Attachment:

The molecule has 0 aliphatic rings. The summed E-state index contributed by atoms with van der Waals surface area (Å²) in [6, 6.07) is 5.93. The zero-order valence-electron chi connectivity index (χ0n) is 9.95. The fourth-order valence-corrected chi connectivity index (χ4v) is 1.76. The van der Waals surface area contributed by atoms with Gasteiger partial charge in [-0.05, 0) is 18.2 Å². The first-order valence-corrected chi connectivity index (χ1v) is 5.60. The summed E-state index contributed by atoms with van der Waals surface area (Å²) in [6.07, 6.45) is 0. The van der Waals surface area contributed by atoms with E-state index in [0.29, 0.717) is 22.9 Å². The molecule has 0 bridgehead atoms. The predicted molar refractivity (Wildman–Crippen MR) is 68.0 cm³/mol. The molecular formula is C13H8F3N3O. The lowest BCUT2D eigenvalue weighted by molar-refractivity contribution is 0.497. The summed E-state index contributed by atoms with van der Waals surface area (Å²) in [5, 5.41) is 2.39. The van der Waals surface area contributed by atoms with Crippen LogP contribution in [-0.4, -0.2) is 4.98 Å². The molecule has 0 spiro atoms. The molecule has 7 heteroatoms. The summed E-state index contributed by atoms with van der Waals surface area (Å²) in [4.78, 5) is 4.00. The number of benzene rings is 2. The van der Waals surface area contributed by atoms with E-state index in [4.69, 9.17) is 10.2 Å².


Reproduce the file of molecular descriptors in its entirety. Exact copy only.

The molecule has 0 aliphatic rings. The summed E-state index contributed by atoms with van der Waals surface area (Å²) in [6, 6.07) is 5.93. The zero-order valence-electron chi connectivity index (χ0n) is 9.95. The fourth-order valence-corrected chi connectivity index (χ4v) is 1.76. The van der Waals surface area contributed by atoms with Gasteiger partial charge in [-0.05, 0) is 18.2 Å². The first-order valence-corrected chi connectivity index (χ1v) is 5.60. The summed E-state index contributed by atoms with van der Waals surface area (Å²) in [6.07, 6.45) is 0. The van der Waals surface area contributed by atoms with E-state index in [0.29, 0.717) is 22.9 Å². The molecule has 0 bridgehead atoms. The predicted molar refractivity (Wildman–Crippen MR) is 68.0 cm³/mol. The molecular formula is C13H8F3N3O. The lowest BCUT2D eigenvalue weighted by molar-refractivity contribution is 0.497. The summed E-state index contributed by atoms with van der Waals surface area (Å²) in [5, 5.41) is 2.39. The van der Waals surface area contributed by atoms with Crippen LogP contribution in [-0.4, -0.2) is 4.98 Å². The molecule has 0 spiro atoms. The molecule has 7 heteroatoms. The summed E-state index contributed by atoms with van der Waals surface area (Å²) in [4.78, 5) is 4.00. The number of benzene rings is 2. The van der Waals surface area contributed by atoms with E-state index in [4.69, 9.17) is 10.2 Å².